Dashboard for displaying information about PSM project status.
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README.md
added-reqs.org
format-reqs
gather-info
hidden-RTM-rows.org
issues-2018-03-31.org
non-hidden-RTM-rows.org
psm-dashboard-config.json.tmpl
psm-reqs.el
psm_reqs.py
refresh-dashboard
requirements.txt
show-reqs
test-data.js

README.md

psm-dashboard

Dashboard code for displaying PSM project status.

Like the PSM itself, the PSM Dashboard is open source software. The Dashboard displays PSM development status, showing which features have been completed, which are in progress, and which have yet to be started.

The code here combines information in the PSM Features - RTM Map spreadsheet, the PSM requirements, and the PSM issue tracker to produce JSON data that is then used to generate progress charts that show both high-level and detailed views of the PSM's feature progress.

The JS, CSS, and HTML files that generate the charts from the JSON data live in the main psm repo, in the gh-pages branch, which is the source code for the projectpsm.org website.

Quick Start Guide: How to Refresh the Live Dashboard

Run the refresh-dashboard script in this directory. It will tell you about any config preparation you need to make. Once the configuration is properly set up, refresh-dashboard will produce features-info.json. You will see a lot of progress output along the way. For reference, the script seems to usually take 2-3 minutes to run, when your machine has a good Net connection.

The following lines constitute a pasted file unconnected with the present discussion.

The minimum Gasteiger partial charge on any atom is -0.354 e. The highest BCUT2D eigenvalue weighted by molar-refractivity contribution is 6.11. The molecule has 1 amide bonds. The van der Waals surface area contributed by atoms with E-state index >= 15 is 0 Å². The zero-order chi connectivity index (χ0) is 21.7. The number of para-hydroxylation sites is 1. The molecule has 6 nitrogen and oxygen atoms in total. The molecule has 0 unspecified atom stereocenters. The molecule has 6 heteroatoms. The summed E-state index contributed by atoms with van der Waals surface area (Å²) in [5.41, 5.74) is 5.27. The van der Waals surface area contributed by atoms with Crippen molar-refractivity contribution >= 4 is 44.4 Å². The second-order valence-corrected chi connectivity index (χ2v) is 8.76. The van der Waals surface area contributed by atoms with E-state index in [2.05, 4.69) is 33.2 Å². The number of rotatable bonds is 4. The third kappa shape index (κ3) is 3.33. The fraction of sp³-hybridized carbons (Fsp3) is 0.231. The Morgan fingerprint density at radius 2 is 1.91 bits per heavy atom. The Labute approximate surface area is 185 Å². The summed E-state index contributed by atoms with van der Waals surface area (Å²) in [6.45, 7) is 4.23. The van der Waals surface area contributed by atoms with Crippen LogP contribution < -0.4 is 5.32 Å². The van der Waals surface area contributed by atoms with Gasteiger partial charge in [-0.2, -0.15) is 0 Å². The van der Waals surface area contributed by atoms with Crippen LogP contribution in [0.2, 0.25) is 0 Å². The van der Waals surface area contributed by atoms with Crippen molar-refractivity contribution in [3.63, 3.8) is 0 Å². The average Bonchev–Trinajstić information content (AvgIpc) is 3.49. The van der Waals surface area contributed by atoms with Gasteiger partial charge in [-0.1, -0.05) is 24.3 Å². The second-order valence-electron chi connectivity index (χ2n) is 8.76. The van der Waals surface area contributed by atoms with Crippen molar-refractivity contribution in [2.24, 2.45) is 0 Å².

(For details on Python module dependencies and using a virtual environment see the comments at the top of the gather-info script.)

Once features-info.json is ready, copy the new version of it into the dashboard directory in the gh-pages branch of the main psm repo, replacing the previous version. Then follow the README.md in that branch to view the site and make sure everything looks right. If it does, commit and push the updated features-info.json to the origin gh-pages branch of the main psm repo.

Now visit http://projectpsm.org/dashboard to check that the live site is refreshed. You may need to clear your browser's cache to see the updated version.

Development guidelines

We're pretty loose here right now. A few things:

  1. Use conventional indentation (spaces not tabs; 4 spaces per level for Python).

  2. Feel free to use branches and PRs, but it's okay to push directly to master too.

What's here.

  • refresh-dashboard Script to orchestrate everything: gather and combine the features/RTM mapping, the requirements, and the issue labels so as to produce refresh-dashboard.json.

  • gather-info This is the main script that refresh-dashboard drives. This script gathers information from various PSM project sources (high-level features list, requirements list, issue tracker) and turns it into JSON, which is then used as input to the dashboard display code. See the "Data format" section in this document for details about the JSON format.

  • psm-reqs.py A Python module for treating PSM reqs programmatically.

  • format-reqs Parse PSM reqs and print them out in various ways. (This is is meant mainly for other programs to use; see show-reqs for example.)

  • show-reqs A script to print out requirements in various formats.

  • psm_reqs.el Emacs Lisp for working with PSM reqs. Load this file (i.e., with M-x load-file). Then do ./show-reqs elisp > reqs.el at a command line. Now you can run M-x psm-load-req in Emacs, pointing it at the 'reqs.el' file, to load all of the PSM reqs into Emacs. Bind the Emacs command psm-show-req to whatever keybinding you want -- e.g., (global-set-key "\C-cr" 'psm-show-req) -- and now whenever point (meaning your text cursor) is inside a req ID, you can do C-c r to see a popup description of that requirement.